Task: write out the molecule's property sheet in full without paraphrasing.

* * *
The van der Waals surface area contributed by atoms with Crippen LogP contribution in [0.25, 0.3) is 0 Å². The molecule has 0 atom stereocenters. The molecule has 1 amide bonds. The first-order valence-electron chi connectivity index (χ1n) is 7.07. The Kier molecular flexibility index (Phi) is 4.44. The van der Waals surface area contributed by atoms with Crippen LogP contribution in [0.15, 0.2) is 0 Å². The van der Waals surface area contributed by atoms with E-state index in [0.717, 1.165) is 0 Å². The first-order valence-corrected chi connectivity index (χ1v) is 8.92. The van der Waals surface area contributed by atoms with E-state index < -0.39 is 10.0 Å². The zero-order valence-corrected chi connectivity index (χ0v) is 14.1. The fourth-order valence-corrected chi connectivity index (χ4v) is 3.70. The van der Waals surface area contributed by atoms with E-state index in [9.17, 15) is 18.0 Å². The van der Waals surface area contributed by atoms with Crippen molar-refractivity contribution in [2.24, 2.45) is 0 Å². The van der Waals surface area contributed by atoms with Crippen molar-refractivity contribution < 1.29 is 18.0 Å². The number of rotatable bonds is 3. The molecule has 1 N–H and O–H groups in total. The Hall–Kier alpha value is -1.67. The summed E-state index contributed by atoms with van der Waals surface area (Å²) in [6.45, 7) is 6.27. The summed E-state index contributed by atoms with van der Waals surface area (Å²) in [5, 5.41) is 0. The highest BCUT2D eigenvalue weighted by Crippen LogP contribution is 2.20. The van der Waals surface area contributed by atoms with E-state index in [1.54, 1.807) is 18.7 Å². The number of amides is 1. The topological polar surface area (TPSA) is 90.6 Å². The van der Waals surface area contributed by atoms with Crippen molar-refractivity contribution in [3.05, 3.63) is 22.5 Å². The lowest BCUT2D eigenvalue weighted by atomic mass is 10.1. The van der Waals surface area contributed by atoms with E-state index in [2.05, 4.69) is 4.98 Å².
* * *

The van der Waals surface area contributed by atoms with Crippen LogP contribution in [0.25, 0.3) is 0 Å². The molecule has 0 atom stereocenters. The molecule has 1 amide bonds. The first-order valence-electron chi connectivity index (χ1n) is 7.07. The Kier molecular flexibility index (Phi) is 4.44. The van der Waals surface area contributed by atoms with Crippen LogP contribution in [0.15, 0.2) is 0 Å². The van der Waals surface area contributed by atoms with E-state index in [0.717, 1.165) is 0 Å². The first-order valence-corrected chi connectivity index (χ1v) is 8.92. The van der Waals surface area contributed by atoms with E-state index < -0.39 is 10.0 Å². The zero-order valence-corrected chi connectivity index (χ0v) is 14.1. The fourth-order valence-corrected chi connectivity index (χ4v) is 3.70. The van der Waals surface area contributed by atoms with E-state index in [9.17, 15) is 18.0 Å². The van der Waals surface area contributed by atoms with Crippen molar-refractivity contribution in [2.24, 2.45) is 0 Å². The van der Waals surface area contributed by atoms with Crippen molar-refractivity contribution < 1.29 is 18.0 Å². The number of rotatable bonds is 3. The molecule has 1 N–H and O–H groups in total. The Hall–Kier alpha value is -1.67. The summed E-state index contributed by atoms with van der Waals surface area (Å²) in [6.45, 7) is 6.27. The summed E-state index contributed by atoms with van der Waals surface area (Å²) in [5, 5.41) is 0. The highest BCUT2D eigenvalue weighted by Crippen LogP contribution is 2.20. The van der Waals surface area contributed by atoms with E-state index in [1.54, 1.807) is 18.7 Å². The number of amides is 1. The topological polar surface area (TPSA) is 90.6 Å². The van der Waals surface area contributed by atoms with Crippen molar-refractivity contribution in [3.05, 3.63) is 22.5 Å². The lowest BCUT2D eigenvalue weighted by atomic mass is 10.1. The van der Waals surface area contributed by atoms with E-state index in [2.05, 4.69) is 4.98 Å².